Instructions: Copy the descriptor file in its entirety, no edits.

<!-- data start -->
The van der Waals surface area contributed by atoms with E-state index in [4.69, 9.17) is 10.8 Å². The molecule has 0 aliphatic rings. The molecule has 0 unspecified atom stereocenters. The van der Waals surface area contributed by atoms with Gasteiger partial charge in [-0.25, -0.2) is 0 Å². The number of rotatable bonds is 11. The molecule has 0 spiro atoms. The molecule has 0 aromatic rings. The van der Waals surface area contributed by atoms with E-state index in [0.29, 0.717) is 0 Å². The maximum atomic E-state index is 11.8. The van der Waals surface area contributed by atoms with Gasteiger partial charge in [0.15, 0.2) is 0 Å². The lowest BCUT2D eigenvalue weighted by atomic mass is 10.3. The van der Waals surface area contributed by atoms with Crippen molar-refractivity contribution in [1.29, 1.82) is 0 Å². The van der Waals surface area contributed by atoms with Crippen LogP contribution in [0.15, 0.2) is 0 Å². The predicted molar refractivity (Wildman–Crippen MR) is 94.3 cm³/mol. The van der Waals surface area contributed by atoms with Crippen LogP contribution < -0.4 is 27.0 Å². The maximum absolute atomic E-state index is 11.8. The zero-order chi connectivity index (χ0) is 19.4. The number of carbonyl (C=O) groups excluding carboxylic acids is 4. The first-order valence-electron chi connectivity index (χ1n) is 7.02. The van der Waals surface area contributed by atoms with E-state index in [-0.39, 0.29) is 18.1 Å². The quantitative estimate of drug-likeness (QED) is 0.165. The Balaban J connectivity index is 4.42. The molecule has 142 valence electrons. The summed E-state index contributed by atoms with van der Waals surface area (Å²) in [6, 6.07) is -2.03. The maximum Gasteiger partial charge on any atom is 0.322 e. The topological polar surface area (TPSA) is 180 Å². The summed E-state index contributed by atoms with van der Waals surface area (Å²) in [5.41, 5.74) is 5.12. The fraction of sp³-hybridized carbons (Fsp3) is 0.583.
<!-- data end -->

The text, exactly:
The van der Waals surface area contributed by atoms with E-state index in [4.69, 9.17) is 10.8 Å². The molecule has 0 aliphatic rings. The molecule has 0 unspecified atom stereocenters. The van der Waals surface area contributed by atoms with Gasteiger partial charge in [-0.25, -0.2) is 0 Å². The number of rotatable bonds is 11. The molecule has 0 spiro atoms. The molecule has 0 aromatic rings. The van der Waals surface area contributed by atoms with E-state index in [0.29, 0.717) is 0 Å². The maximum atomic E-state index is 11.8. The van der Waals surface area contributed by atoms with Gasteiger partial charge in [0.15, 0.2) is 0 Å². The lowest BCUT2D eigenvalue weighted by atomic mass is 10.3. The van der Waals surface area contributed by atoms with Crippen molar-refractivity contribution in [1.29, 1.82) is 0 Å². The van der Waals surface area contributed by atoms with Crippen LogP contribution in [0.15, 0.2) is 0 Å². The predicted molar refractivity (Wildman–Crippen MR) is 94.3 cm³/mol. The van der Waals surface area contributed by atoms with Crippen LogP contribution < -0.4 is 27.0 Å². The maximum absolute atomic E-state index is 11.8. The zero-order chi connectivity index (χ0) is 19.4. The number of carbonyl (C=O) groups excluding carboxylic acids is 4. The first-order valence-electron chi connectivity index (χ1n) is 7.02. The van der Waals surface area contributed by atoms with E-state index in [-0.39, 0.29) is 18.1 Å². The quantitative estimate of drug-likeness (QED) is 0.165. The Balaban J connectivity index is 4.42. The molecule has 142 valence electrons. The summed E-state index contributed by atoms with van der Waals surface area (Å²) in [6, 6.07) is -2.03. The maximum Gasteiger partial charge on any atom is 0.322 e. The topological polar surface area (TPSA) is 180 Å². The summed E-state index contributed by atoms with van der Waals surface area (Å²) in [5.41, 5.74) is 5.12. The fraction of sp³-hybridized carbons (Fsp3) is 0.583.